Some Reflections on a Typically Rough Week in My Life
Every year around this time, between Father’s Day and my June 24 birthday, I feel a little disconnected and withdrawn. I was raised by a single mom who served as my mother and father, so maybe I’m missing her more than usual. We used to celebrate my grandfather and my uncles on Father’s Day, but now they too have passed on.
Every year, I always seem to compare my fathering skills with theirs. Sometimes my skills are good; sometimes my fathering is more forgiving than what I was accustomed to. But nonetheless, I always feel that I can’t compare to those guys who helped shape me. By all accounts, I should be celebrating this week.
Eh. Maybe I’ll start feeling better soon.
The period does this to me. It makes me drift through my memories of this time, often having to do with my pulmonary sarcoidosis.
In summer 2018, I experienced another spontaneous pneumothorax, which had me hospitalized for a few weeks. I was released about two days before Father’s Day, and I was planning to celebrate it with my family. I was feeling pretty good. However, later that week I was readmitted to the hospital.
That year, I spent my birthday in the hospital. Here’s another obstacle trying to beat down my spirit, I thought. After about a week or so, I returned home, where my family wanted to resume the celebrations, but I wasn’t able to enjoy them. I really wasn’t in the mood.
When I was diagnosed with sarcoidosis, I didn’t let it dictate how I was going to live my life. I’ve always been a go-getter, the person who made things happen. Isn’t that what dads do? If that’s the case, then why am I feeling this way, as I do every year at this time?
Sometimes I think about my dad this time of year. Although he was absent most of my life, I could still reach out to him if I needed him. The benefit is that I know what it’s like having an absent father, so I make sure that I’m not absent from my kids’ lives. We all live together in one crazy household, and we get on one another’s nerves. That’s called unconditional love.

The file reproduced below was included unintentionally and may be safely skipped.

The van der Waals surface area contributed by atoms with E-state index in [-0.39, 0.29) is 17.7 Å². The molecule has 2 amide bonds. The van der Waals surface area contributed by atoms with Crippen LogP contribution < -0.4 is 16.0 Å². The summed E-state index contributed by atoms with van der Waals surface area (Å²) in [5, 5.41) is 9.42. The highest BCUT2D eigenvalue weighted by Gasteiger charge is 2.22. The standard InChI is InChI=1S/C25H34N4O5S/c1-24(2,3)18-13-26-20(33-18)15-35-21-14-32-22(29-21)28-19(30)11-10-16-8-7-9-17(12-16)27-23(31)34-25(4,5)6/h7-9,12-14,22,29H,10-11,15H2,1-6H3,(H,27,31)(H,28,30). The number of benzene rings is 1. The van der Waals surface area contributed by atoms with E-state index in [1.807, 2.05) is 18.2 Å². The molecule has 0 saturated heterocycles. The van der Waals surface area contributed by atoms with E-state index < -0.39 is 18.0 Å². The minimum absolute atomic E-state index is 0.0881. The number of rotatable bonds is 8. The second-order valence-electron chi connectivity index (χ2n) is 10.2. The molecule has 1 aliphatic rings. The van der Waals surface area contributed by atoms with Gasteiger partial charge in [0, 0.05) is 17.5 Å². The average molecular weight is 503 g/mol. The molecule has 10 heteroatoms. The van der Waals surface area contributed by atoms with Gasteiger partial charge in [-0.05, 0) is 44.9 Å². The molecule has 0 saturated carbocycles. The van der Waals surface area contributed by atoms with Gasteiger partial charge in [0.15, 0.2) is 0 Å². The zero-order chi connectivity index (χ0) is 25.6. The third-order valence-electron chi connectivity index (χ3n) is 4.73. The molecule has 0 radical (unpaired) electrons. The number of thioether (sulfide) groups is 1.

My role model growing up was my maternal grandfather. He was a big guy with big hands, and I wanted to be like him when I got older. I always remember him putting family first and himself last. For the most part, I take that approach. That’s probably why I have a hard time trying to put myself first. Maybe that’s why I’m uncomfortable this time of year.
On every Father’s Day I’m blessed to see, my family asks how I’d like to celebrate. I honestly can’t think of anything special that I’d like them to do for me. Maybe that’s part of the problem. As a dad, I always look for ways to solve problems or fix issues that suddenly spring up. It’s hard to think of something personal that I’d want because I feel like that’s being selfish. But is it?
I told my doctors and my family the one thing I didn’t want was to be a distraction or a burden, especially to my kids. They’re starting to come into their own, living their lives. Sometimes I feel guilty asking my kids to do some things for me because the dad in me kicks in. I hate bothering folks on my behalf. That’s one of the reasons I continue working out regularly at the gym. I have to keep fighting, for myself.
I guess it’s about time for me to start thinking about what makes me happy. Maybe that’ll be a fun-filled birthday on Friday. I guess now it’s time to realize that I don’t have all the answers and that I can’t solve all the problems, but I can allow myself to have more fun.
What I can do in spite of my illness is to continue to teach, inspire, and show my family unconditional love. Even if they can’t see it, they’ll know it’s always there.
Note: Sarcoidosis News is strictly a news and information website about the disease. It does not provide medical advice, diagnosis, or treatment. This content is not intended to be a substitute for professional medical advice, diagnosis, or treatment. Always seek the advice of your physician or other qualified health provider with any questions you may have regarding a medical condition. Never disregard professional medical advice or delay in seeking it because of something you have read on this website. The opinions expressed in this column are not those of Sarcoidosis News or its parent company, BioNews, and are intended to spark discussion about issues pertaining to sarcoidosis.